Canadian Smart Homes

Marc Saltzman

Contrary to popular belief, technology expert Marc Saltzman’s house does not look anything like the Jetsons.

“We are selective about our smart tech — it’s not a one size fits all scenario,” Saltzman said in a recent interview with Smart Homes Canada. “If you walked around my house you wouldn’t think like you’re in the future or anything like that.”

So what does Saltzman — who has made a name for himself as the host of the “Gear Guide” — have in his home? A lot of smart speakers and alarm systems. And, of course, some cool gadgets that he gets to review.

“My wife has discovered this one device that I reviewed and it is a floor mopping robot called the Braava jet m6 from iRobot,” Saltzman says. “You let it go and it cleans your hardwood floors or your tile or what have you and when it’s detecting, that it’s running low on battery, it’ll drive itself back to the base charge itself and then continue the job.


“That is the only robot we have!”

Saltzman recently sat down with Smart Homes Canada to talk about the latest in smart home trends and what the future holds for the industry. To hear the full interview with Saltzman, listen here.

This conversation has been edited for clarity and concision.

Smart Homes Canada: Why do you think the interest in smart homes and smart technologies has taken off in recent years?

Marc Saltzman: Smart home Tech has seen double digit growth year over year, because I think there’s a lot of innovation in that space. Smart home tech has become a lot more affordable and you can buy a smart speaker for like $30 when it’s on sale, so you’re not breaking the bank. A lot of these now all communicate with one another, you could get away with a Google this and an Amazon that and an apple this, and for the most part, a lot of them will work together, you don’t have to stick with one family of devices like it used to be where it was one platform that you had it had to adhere to it now just works. Regardless of the manufacturer or competing companies, they all work with Google smart speakers or Amazon Alexa devices where you can use your voice. It’s a combination of prices dropping and  increased competition that will allow them to all work together to and ease of use.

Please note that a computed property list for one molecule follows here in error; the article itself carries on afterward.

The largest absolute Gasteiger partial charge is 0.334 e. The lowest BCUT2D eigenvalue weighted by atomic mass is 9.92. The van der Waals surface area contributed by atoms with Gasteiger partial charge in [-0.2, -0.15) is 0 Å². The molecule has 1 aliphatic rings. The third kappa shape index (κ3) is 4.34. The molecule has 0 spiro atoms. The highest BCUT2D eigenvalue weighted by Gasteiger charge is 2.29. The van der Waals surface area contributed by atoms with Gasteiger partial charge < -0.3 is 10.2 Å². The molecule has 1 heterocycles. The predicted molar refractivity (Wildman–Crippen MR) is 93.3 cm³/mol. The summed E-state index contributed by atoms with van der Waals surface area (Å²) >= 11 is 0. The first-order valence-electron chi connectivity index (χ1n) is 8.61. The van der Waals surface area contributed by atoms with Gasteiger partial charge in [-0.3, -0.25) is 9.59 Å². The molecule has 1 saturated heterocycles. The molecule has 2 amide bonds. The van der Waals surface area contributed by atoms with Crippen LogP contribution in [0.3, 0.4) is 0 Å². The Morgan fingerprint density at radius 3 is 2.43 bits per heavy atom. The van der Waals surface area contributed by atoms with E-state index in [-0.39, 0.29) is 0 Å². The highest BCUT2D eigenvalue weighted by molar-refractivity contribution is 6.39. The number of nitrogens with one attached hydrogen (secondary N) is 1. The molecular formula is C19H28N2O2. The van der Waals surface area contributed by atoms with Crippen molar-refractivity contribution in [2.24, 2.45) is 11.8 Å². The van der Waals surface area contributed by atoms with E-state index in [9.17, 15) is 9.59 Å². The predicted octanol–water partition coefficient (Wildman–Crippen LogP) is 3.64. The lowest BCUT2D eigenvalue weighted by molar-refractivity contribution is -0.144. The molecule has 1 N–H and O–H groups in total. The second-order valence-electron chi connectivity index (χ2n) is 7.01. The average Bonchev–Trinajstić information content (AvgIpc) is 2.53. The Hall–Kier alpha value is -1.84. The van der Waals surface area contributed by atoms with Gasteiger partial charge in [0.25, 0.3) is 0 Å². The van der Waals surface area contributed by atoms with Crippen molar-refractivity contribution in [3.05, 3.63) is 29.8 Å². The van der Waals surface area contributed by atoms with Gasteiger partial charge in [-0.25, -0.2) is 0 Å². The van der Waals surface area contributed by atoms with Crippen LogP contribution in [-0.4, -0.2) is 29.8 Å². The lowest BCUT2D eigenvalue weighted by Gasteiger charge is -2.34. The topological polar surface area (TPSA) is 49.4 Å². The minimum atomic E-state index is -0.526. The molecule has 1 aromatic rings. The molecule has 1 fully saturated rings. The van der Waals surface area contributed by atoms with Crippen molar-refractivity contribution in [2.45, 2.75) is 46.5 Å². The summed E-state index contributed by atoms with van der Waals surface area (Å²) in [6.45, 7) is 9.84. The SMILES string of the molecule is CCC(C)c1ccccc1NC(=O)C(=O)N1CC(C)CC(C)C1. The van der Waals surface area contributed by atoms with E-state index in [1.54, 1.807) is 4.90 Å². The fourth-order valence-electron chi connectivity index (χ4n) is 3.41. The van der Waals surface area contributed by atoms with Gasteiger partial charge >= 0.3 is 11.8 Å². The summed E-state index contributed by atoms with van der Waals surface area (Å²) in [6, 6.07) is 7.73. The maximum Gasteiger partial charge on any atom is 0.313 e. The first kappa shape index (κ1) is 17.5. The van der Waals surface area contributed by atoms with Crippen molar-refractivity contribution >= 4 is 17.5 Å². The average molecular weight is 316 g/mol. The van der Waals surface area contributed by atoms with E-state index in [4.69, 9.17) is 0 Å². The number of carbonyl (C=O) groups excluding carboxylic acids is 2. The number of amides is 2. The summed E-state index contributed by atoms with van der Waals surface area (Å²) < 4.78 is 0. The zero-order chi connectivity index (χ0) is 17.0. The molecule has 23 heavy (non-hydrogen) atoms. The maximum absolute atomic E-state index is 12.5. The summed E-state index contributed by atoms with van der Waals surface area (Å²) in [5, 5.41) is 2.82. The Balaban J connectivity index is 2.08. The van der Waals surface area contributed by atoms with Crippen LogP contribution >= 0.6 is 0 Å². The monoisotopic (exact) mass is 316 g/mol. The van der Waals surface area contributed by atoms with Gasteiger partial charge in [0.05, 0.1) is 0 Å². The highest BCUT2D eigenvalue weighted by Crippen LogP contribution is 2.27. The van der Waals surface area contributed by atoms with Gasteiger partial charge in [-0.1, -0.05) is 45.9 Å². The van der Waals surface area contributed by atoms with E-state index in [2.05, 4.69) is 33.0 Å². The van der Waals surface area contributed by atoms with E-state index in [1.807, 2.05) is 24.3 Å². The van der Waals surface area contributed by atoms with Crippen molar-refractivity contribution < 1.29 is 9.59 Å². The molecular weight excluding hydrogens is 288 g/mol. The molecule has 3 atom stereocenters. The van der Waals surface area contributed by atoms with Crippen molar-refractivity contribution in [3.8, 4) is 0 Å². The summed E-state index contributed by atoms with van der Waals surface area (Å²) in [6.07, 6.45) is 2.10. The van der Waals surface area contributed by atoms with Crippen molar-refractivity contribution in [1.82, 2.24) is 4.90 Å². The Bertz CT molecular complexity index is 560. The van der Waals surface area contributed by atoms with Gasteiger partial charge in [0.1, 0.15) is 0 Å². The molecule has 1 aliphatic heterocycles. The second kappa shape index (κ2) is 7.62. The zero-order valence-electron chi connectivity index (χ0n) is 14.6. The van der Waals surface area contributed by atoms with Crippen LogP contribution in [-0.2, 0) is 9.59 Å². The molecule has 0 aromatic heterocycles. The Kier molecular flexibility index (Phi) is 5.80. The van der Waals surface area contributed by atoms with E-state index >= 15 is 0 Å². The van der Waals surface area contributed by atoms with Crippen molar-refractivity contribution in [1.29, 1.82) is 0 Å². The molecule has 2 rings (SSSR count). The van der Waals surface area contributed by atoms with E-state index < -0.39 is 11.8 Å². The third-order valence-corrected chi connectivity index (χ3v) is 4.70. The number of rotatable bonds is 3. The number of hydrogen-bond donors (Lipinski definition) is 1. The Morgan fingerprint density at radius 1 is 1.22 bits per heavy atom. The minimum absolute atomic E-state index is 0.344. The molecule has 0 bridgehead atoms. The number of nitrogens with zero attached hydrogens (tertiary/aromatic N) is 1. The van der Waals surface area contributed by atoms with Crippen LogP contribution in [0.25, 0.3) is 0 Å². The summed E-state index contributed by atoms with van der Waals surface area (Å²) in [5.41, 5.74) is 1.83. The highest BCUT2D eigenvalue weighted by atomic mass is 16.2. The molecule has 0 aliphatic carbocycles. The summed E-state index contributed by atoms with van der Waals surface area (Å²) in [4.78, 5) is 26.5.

Another good reason to invest in smart home tech is for security, or peace of mind.  I would argue that since the start of COVID, we’ve seen a lot more demand for things like a smart doorbell that lets you know because we’re ordering online a lot more. We want to see who’s there before we answer it for safety reasons or if somebody you know if there was a porch pirate incident in your neighborhood, you want to make sure that you could see if somebody tried to lift your packages because those cameras start recording, even before they press the doorbell. It’s just a motion so when they get up close to the door, you can have it start recording and push to your phone, even if you’re not there.

SHC: What’s the impact that you see of this pandemic on the tech world, whether it’s home security or other gadgets that you cover?

MS: I haven’t seen any stats yet just because it’s still pretty new. I can’t tell you specifically which categories are selling more than others, I just know that anecdotally, Amazon had told me their ring doorbells are going crazy. You could expect web cameras to be sold out everywhere and they had they have been, but other kinds of cameras as well in and around your home, but Smart Home tech is for when you’re not at home to keep an eye on what’s going on, whether it’s a pet cam, or a nanny cam to see what’s going on inside your house.